F.O.B. vs. FOB

by Catherine J. Petersen           2/7/2017

Each time I make a presentation on Incoterms® rules, there is a question about Free on Board (FOB) and how it is interpreted in international trade. Often, there is confusion because the term FOB is used in both Incoterms® 2010 (published by the International Chamber of Commerce or ICC), and in U.S. domestic trade. The fact is, this single term has significantly different meaning depending on its application to international or domestic trade.

So, let’s do a comparison between FOB as a domestic and as an international term; the misuse of FOB can result in misunderstandings between, and extra costs for, the seller and the buyer.

FOB: Incoterms® 2010 (International)

FOB: Domestic

Apply to the transaction when it is a maritime shipment: vessel, barge, etc.

Use for any mode of shipment.

ICC recommends use of FOB when the product is bulk (coal, grain) or oversized products.

Use for any type of product.

Risk transfers from seller to buyer when goods are loaded as agreed on board the vessel.

Risk transfers from the seller to the buyer either at origin or destination.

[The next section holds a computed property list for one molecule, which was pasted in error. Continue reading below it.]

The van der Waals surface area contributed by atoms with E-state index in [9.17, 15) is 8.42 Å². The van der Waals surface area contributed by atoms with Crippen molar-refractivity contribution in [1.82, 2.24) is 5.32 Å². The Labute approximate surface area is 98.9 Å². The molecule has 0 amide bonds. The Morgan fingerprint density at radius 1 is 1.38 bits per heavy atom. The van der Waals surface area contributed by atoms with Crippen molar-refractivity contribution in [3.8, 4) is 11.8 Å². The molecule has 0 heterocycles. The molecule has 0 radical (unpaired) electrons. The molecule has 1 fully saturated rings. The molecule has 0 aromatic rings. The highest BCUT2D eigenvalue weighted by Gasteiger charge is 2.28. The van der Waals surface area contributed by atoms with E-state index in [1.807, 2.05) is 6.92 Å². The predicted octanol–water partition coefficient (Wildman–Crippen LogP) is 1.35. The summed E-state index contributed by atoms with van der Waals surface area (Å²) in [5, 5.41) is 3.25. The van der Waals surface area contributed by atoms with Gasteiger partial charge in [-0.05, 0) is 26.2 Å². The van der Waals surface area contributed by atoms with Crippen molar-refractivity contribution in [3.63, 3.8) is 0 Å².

Seller is to prepay freight charges until secured on board the vessel. Freight charges to port of unloading are collect.

FOB Origin indicates charges are collect. FOB Destination indicates charges are prepaid.

Transfer of ownership is not determined by application of the term FOB.

Transfer of ownership is determined by application of FOB then supplemented with Origin or Destination.

FOB is to be supplemented with a place, i.e. FOB Port of Loading, City, State, Country

FOB is supplemented, i.e. FOB Origin or FOB Destination. Both are locations in the U.S.

Necessary to reference: “Subject to Incoterms 2010” in the supporting agreement.

Unnecessary to indicate a reference to rules.

The differences between FOB under Incoterms® 2010 and FOB Origin or Destination in a transaction are significant. Choose wisely, then be explicit in your offer, contract and supporting commercial documentation about the term that you’ve agreed to with your customer.

My advice:  use Incoterms® 2010 whenever possible in international trade.